Roamer's Roundup

Manila’s Port Problems

The past few months have been quite a strenuous time for the Port of Manila. Partly, one major factor behind this was the truck ban implemented by the Manila City Government against trucks plying the streets of the city during key hours of the day. (the original hours of the truck ban was virtually whole day from 5 AM–9 PM, but was tweaked so there were window hours set in place for trucks to ply the city streets from 10 AM-3 PM) While the jury’s out whether the truck ban has alleviated traffic in the city, the idea itself gained traction as other cities in the metropolis implemented their own truck ban policies.

cargo trucks in queue at the Port of Manila (image courtesy of GMA News Online)

Nevertheless, the policies have aggravated the longstanding issue that is being raised about the situation in the Port of Manila: congestion. With trucks unable to ply at the hours they usually ply, the already congested port became more congested as cargoes have been stalled in the port, reaching the port’s capacity to “dangerous levels.” There were also fears that there would shortage of certain goods that would be brought about with this situation. One can imagine the sigh of relief when on September 13, after about 7 months of controversial implementation, the Manila City Government under Mayor and former President Joseph Estrada indefinitely lifted the truck ban policy so to address the issue of congestion in the port.

In retrospect, while it is easy and not without merit to blame the City of Manila for this whole mess, it would be wise for us to look at the bigger picture and see that there is a bigger problem at hand. In particular, we should look at the bigger issue as to how the Port of Manila is being utilized right now, or to be more specific, over-utilized. Not well-thought of as it may be, the actions of the Manila City Government were not without rhyme or reason considering how long the city has been suffering with all the traffic and congestion in the city streets brought about by these vehicular behemoths on the road.

Port of Manila (courtesy of the Bureau of Customs website)

While it can be countered, with merit, that the Port of Manila is getting all this traffic because it is the main port of the country, does it deserve to handle all the traffic than it can accommodate. Let us remember the infrastructure of the port has been around for 50-100 years ago, back when cargo traffic was not as massive as we are seeing right now and the technology in the port is not yet fully ready to meet the demands of the times. It is also noteworthy to add that a significant portion of the cargo from the port is not intended for Manila but to other parts of Luzon, at least.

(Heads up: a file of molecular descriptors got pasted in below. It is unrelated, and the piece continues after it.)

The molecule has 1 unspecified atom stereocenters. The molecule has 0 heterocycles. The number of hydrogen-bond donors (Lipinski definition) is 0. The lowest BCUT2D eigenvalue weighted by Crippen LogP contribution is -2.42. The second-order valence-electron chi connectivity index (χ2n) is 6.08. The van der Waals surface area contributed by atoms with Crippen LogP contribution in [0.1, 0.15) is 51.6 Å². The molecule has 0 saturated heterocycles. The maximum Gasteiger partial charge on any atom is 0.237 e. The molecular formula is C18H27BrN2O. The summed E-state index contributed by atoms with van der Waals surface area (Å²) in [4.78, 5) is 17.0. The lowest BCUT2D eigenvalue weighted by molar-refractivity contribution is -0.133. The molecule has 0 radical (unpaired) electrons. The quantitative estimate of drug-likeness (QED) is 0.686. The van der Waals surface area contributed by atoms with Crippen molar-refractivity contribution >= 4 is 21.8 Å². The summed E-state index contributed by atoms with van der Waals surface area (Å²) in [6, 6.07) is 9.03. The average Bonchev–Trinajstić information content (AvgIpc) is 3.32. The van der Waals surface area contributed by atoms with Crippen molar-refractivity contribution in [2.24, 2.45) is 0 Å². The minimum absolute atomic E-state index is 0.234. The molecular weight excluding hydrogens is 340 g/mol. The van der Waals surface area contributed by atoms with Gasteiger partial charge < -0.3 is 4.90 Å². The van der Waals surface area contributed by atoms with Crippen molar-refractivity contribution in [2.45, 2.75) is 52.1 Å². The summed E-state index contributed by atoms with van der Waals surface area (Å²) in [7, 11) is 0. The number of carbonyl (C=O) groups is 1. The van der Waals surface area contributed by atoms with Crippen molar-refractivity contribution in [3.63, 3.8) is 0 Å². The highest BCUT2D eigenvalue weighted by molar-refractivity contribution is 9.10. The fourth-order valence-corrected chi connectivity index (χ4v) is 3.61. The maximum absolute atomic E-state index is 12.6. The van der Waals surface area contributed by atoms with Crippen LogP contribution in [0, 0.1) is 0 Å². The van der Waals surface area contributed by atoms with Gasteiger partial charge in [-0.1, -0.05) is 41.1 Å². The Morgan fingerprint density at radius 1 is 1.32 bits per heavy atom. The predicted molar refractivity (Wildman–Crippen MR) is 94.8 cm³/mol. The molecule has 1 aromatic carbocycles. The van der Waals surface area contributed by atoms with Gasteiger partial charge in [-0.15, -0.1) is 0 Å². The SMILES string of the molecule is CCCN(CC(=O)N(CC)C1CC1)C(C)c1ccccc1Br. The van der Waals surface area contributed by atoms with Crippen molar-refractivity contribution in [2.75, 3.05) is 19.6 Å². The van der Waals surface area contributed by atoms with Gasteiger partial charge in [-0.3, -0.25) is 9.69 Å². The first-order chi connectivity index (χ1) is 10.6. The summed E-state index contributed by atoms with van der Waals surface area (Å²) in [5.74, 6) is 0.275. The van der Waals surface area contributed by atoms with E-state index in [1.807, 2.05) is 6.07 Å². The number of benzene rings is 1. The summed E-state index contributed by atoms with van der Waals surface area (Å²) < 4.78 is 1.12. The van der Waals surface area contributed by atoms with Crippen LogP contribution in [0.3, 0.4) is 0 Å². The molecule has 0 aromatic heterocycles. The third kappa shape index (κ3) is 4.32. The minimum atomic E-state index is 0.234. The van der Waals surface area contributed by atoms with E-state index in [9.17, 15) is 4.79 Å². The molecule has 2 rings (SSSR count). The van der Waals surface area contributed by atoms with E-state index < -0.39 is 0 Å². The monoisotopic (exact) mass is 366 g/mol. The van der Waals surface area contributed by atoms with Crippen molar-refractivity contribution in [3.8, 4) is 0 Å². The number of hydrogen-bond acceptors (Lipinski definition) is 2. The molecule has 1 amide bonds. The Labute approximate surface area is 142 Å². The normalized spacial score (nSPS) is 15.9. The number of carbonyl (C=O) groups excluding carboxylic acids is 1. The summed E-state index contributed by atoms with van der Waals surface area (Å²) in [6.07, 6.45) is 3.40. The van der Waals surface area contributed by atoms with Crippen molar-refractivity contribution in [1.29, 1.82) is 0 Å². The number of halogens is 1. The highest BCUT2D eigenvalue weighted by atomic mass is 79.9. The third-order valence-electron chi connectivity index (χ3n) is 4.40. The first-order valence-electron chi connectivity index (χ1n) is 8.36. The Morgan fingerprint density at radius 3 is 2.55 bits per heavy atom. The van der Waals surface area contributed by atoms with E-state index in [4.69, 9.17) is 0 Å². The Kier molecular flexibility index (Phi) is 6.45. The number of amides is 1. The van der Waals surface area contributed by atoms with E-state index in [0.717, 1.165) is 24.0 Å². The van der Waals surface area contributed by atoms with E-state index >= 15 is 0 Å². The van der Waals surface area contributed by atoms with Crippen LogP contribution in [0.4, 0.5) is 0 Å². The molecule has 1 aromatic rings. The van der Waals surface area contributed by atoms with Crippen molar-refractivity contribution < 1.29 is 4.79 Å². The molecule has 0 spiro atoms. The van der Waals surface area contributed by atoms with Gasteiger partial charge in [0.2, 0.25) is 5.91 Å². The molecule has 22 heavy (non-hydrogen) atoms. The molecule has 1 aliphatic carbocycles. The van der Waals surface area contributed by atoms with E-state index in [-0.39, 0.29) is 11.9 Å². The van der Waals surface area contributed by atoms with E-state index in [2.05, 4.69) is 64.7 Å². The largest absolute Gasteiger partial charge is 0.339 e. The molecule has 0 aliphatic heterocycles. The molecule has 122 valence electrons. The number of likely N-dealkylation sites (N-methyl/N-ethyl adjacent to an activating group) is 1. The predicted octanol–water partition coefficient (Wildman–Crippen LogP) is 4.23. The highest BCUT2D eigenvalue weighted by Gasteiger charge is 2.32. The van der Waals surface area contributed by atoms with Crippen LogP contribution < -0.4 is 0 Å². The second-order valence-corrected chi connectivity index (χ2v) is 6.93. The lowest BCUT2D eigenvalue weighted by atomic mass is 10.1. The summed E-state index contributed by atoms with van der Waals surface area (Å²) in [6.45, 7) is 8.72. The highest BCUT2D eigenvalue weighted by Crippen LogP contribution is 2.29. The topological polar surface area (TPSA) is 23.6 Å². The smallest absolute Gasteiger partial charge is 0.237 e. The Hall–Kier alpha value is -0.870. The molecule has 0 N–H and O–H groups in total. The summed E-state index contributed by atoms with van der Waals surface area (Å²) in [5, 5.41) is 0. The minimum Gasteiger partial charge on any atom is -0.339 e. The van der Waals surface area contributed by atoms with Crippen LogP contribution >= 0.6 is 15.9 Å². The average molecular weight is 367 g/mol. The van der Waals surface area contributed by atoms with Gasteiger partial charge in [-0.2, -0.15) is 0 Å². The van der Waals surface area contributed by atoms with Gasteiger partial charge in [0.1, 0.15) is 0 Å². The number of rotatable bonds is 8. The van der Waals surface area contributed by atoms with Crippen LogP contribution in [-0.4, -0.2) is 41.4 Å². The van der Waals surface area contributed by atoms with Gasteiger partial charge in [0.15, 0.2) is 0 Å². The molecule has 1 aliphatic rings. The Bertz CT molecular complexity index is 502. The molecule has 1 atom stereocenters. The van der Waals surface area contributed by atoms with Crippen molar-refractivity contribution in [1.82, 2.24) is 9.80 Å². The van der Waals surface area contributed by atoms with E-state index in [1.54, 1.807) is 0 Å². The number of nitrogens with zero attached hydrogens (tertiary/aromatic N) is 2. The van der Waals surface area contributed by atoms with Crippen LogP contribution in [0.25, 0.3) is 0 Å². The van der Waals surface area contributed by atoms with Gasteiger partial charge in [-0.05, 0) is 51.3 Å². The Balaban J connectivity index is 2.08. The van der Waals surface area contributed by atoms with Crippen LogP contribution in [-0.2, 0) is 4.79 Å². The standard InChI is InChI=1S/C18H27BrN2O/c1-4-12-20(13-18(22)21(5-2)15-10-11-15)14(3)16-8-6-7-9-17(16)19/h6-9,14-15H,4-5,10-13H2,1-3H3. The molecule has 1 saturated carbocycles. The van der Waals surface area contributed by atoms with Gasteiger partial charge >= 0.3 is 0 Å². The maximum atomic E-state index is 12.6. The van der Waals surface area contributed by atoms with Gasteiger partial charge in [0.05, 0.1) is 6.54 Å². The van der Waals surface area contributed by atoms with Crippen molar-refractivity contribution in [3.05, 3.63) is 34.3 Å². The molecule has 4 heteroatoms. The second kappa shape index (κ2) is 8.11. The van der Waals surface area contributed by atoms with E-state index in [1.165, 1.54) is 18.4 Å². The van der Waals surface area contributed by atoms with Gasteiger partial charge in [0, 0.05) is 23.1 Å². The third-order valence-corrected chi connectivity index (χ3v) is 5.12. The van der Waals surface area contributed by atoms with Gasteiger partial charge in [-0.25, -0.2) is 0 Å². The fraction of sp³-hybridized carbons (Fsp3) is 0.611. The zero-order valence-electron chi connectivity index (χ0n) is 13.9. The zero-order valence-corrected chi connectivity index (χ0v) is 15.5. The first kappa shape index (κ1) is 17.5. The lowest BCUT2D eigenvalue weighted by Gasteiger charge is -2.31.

Which brings us to Manila’s nearby ports. In particular, we have Subic Port at the nearby north and Batangas Port at the nearby south. Both ports are relatively young but have the necessary technology and space to accommodate the cargo from the ships that will go to the north (for Subic) or south, (for Batangas) thus saving time and money for the goods to get to their respective destinations. Why many shippers still prefer going to Manila is a puzzle at least, and it unfairly deprives Subic and Batangas, considering what they can offer.

The latest news is that the national government has decreed through Executive Order 172 that Batangas and Subic ports are considered “extensions” of the Port of Manila that would be utilized in case of congestion or other emergencies happening in Manila. While the Urban Roamer lauds this move as long-overdue one, it should not be a “just in case” basis. Shippers should and must learn to utilize these ports and lessen their dependence on Manila, especially if the goods are going to be sent far north or far south from the capital. After all, the JICA Dream Plan itself directed the utilization of these ports to help decongest Manila, as well as a long-term solution for the development not only of the city but of the country as a whole.

Another long-term solution to ease Manila’s congestion problems is something a bit more political but somehow makes sense. And that is to federalize the country, with each region would become self-sustaining enough for it to develop its own port where cargoes can directly be delivered instead of going through Manila. This will spur a more balanced growth for different parts of the country and it will benefit these regions as well as Manila in the long run.

Let us hope that Manila’s port problems will help spur a more balanced and sustainable development in our ports and in our country’s economy as a whole.

 

Acknowledgements as well to the Philippine Star, Rappler, and the Inquirer

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